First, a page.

A 46-year-old Chicago man was released from prison on Tuesday after being acquitted of a murder charge from 1991. After spending 26 years behind bars, Patrick Prince was embraced by friends and family, including his daughter, outside of the Cook County prison. Prince was 19 years old when he was charged. “It’s going to take some getting used to again. But at the moment, I’m holding. I’m sleep-deprived. Just trying to get back re-acclimated to society,” Prince told Chicago TV station Fox32.
According to a court order, a man named Edward Porter was shot and killed on a sidewalk on August 28, 1991. Police received an anonymous tip just a few weeks later which pointed the finger at Prince. Read more.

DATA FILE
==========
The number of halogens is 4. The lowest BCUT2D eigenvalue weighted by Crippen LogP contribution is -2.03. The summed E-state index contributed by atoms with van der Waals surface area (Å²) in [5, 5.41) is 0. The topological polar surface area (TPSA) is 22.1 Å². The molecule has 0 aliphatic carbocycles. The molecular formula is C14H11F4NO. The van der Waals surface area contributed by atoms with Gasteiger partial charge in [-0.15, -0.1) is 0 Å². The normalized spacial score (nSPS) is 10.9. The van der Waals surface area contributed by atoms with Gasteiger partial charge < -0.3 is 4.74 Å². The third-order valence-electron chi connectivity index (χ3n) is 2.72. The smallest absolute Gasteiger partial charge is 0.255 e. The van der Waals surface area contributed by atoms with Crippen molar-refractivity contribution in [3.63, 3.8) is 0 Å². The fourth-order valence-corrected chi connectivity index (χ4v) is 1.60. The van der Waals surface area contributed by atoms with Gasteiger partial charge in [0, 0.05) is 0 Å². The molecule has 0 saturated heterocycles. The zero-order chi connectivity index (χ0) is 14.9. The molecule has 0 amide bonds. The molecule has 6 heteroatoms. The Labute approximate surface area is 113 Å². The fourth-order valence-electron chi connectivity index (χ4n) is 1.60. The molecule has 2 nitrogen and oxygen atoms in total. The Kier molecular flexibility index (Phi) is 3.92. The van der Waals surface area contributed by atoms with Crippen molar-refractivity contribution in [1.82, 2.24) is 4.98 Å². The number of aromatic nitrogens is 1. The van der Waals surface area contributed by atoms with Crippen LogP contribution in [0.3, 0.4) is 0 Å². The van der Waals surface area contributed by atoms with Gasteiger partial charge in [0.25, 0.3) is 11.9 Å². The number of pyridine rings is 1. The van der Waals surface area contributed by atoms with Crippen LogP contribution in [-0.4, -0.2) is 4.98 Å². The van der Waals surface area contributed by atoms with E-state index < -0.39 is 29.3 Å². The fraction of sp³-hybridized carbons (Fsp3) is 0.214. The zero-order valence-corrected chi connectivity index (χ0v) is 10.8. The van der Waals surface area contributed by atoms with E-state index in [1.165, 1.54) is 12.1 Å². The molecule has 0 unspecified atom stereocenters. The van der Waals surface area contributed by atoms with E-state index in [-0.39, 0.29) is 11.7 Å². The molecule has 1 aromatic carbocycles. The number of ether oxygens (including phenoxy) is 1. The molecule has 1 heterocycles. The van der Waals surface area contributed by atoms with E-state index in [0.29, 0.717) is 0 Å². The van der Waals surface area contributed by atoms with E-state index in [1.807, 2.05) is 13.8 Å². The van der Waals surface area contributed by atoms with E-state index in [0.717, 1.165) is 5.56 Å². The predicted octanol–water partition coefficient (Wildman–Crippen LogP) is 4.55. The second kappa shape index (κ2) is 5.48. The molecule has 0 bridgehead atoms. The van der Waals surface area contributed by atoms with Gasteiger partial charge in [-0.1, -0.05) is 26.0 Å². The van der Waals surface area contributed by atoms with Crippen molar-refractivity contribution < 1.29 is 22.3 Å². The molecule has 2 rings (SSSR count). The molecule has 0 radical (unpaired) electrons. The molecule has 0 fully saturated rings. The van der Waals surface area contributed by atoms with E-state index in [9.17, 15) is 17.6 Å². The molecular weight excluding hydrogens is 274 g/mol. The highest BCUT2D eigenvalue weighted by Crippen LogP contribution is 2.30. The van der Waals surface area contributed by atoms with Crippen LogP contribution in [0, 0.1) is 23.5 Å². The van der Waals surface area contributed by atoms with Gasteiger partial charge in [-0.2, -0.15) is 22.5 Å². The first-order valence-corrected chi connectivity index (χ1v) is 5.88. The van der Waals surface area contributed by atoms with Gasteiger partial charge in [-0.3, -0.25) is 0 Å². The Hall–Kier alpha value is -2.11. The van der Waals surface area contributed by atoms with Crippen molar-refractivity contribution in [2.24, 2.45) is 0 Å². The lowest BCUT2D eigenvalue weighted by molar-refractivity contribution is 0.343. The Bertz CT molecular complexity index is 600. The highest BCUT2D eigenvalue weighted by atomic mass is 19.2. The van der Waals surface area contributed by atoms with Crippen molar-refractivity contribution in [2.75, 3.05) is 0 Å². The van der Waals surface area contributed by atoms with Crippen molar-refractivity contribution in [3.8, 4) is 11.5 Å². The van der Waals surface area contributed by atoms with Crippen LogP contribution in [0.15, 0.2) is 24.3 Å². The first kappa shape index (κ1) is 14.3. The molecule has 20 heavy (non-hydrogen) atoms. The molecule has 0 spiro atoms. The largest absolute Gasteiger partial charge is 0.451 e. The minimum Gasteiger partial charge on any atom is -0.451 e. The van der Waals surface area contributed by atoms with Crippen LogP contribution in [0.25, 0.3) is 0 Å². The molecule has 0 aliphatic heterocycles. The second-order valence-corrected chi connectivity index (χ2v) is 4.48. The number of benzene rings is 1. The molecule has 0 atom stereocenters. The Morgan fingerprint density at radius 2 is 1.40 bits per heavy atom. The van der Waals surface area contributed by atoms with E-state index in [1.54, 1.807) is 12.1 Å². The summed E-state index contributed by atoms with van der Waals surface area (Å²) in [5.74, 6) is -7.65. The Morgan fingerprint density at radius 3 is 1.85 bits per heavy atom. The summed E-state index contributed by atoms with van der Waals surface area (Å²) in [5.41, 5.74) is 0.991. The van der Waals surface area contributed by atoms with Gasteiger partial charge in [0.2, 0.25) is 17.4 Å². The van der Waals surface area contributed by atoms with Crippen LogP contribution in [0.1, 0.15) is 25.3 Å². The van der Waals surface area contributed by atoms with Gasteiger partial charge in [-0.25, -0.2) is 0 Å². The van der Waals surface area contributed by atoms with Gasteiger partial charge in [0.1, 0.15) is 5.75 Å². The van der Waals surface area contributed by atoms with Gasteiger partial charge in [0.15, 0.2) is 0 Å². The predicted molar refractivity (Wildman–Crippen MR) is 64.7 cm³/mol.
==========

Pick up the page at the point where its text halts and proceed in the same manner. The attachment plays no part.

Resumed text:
“His family believes his claim of innocence. We believe that he has a meritorious claim of innocence. We’re hoping that the DNA test shows that as well,” said Eric Haught with the West Virginia Innocence Project. Haught is talking about a DNA test that could come any day for Charles “Manny” Kilmer and lead to his re-sentencing or release.
Kilmer has been serving a life sentence without mercy for first-degree murder at the Mount Oliver Correctional Complex since the early 1990s. Kilmer is a veteran, and his health is failing, making the results of the test all the more critical. “He’s extremely elderly,” Haught explained. “He suffers from a variety of medical conditions. He suffers from a neurological disease that was brought on by his exposure to Agent Orange while he was fighting in Vietnam. We’re really hoping that these test results do not point to him.” Read more.